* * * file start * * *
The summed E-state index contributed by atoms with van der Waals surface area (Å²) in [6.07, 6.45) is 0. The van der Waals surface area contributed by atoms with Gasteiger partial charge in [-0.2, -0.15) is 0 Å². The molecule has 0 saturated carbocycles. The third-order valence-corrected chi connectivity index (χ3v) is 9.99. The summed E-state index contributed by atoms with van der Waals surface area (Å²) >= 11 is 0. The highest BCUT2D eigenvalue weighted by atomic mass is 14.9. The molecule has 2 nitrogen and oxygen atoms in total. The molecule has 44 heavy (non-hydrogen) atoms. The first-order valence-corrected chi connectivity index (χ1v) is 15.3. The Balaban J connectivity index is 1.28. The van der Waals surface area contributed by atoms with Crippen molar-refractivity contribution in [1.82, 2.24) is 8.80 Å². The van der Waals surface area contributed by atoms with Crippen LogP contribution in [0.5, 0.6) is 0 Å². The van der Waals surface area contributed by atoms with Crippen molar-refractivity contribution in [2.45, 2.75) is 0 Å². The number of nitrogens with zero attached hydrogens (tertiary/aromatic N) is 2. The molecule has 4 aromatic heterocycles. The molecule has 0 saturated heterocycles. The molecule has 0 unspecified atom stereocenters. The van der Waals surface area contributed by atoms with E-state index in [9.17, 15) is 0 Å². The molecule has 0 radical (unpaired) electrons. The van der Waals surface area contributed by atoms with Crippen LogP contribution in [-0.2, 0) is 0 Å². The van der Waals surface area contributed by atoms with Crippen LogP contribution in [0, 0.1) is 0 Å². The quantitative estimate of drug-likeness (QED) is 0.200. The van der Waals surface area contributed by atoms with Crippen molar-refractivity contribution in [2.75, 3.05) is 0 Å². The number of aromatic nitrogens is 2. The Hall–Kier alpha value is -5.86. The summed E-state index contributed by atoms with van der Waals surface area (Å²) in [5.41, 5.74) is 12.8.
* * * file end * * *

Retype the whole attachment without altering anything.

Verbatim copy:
The summed E-state index contributed by atoms with van der Waals surface area (Å²) in [6.07, 6.45) is 0. The van der Waals surface area contributed by atoms with Gasteiger partial charge in [-0.2, -0.15) is 0 Å². The molecule has 0 saturated carbocycles. The third-order valence-corrected chi connectivity index (χ3v) is 9.99. The summed E-state index contributed by atoms with van der Waals surface area (Å²) >= 11 is 0. The highest BCUT2D eigenvalue weighted by atomic mass is 14.9. The molecule has 2 nitrogen and oxygen atoms in total. The molecule has 44 heavy (non-hydrogen) atoms. The first-order valence-corrected chi connectivity index (χ1v) is 15.3. The Balaban J connectivity index is 1.28. The van der Waals surface area contributed by atoms with Crippen molar-refractivity contribution in [1.82, 2.24) is 8.80 Å². The van der Waals surface area contributed by atoms with Crippen LogP contribution in [0.5, 0.6) is 0 Å². The van der Waals surface area contributed by atoms with Crippen molar-refractivity contribution in [2.45, 2.75) is 0 Å². The number of nitrogens with zero attached hydrogens (tertiary/aromatic N) is 2. The molecule has 4 aromatic heterocycles. The molecule has 0 saturated heterocycles. The molecule has 0 unspecified atom stereocenters. The van der Waals surface area contributed by atoms with E-state index in [9.17, 15) is 0 Å². The molecule has 0 radical (unpaired) electrons. The van der Waals surface area contributed by atoms with Crippen LogP contribution in [-0.2, 0) is 0 Å². The van der Waals surface area contributed by atoms with Crippen LogP contribution in [0, 0.1) is 0 Å². The quantitative estimate of drug-likeness (QED) is 0.200. The van der Waals surface area contributed by atoms with Crippen molar-refractivity contribution in [2.75, 3.05) is 0 Å². The number of aromatic nitrogens is 2. The Hall–Kier alpha value is -5.86. The summed E-state index contributed by atoms with van der Waals surface area (Å²) in [5.41, 5.74) is 12.8.